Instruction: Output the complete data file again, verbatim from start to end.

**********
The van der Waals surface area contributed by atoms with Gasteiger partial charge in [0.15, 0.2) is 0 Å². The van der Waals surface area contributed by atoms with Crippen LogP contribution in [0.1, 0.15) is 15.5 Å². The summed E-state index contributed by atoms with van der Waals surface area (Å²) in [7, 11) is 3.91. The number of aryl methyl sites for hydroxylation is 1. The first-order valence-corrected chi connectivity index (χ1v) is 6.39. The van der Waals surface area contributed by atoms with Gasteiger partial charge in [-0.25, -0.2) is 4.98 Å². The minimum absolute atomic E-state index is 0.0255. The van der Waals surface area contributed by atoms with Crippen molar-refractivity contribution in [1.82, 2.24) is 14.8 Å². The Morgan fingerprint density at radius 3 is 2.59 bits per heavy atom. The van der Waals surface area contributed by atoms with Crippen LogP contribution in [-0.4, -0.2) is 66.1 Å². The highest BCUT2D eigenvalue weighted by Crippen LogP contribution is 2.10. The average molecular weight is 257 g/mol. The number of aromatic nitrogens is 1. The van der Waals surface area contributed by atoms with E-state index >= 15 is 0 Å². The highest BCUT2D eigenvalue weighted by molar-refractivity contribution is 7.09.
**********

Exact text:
The van der Waals surface area contributed by atoms with Gasteiger partial charge in [0.15, 0.2) is 0 Å². The van der Waals surface area contributed by atoms with Crippen LogP contribution in [0.1, 0.15) is 15.5 Å². The summed E-state index contributed by atoms with van der Waals surface area (Å²) in [7, 11) is 3.91. The number of aryl methyl sites for hydroxylation is 1. The first-order valence-corrected chi connectivity index (χ1v) is 6.39. The van der Waals surface area contributed by atoms with Gasteiger partial charge in [-0.25, -0.2) is 4.98 Å². The minimum absolute atomic E-state index is 0.0255. The van der Waals surface area contributed by atoms with Crippen molar-refractivity contribution in [1.82, 2.24) is 14.8 Å². The Morgan fingerprint density at radius 3 is 2.59 bits per heavy atom. The van der Waals surface area contributed by atoms with Crippen LogP contribution in [-0.4, -0.2) is 66.1 Å². The highest BCUT2D eigenvalue weighted by Crippen LogP contribution is 2.10. The average molecular weight is 257 g/mol. The number of aromatic nitrogens is 1. The van der Waals surface area contributed by atoms with E-state index >= 15 is 0 Å². The highest BCUT2D eigenvalue weighted by molar-refractivity contribution is 7.09.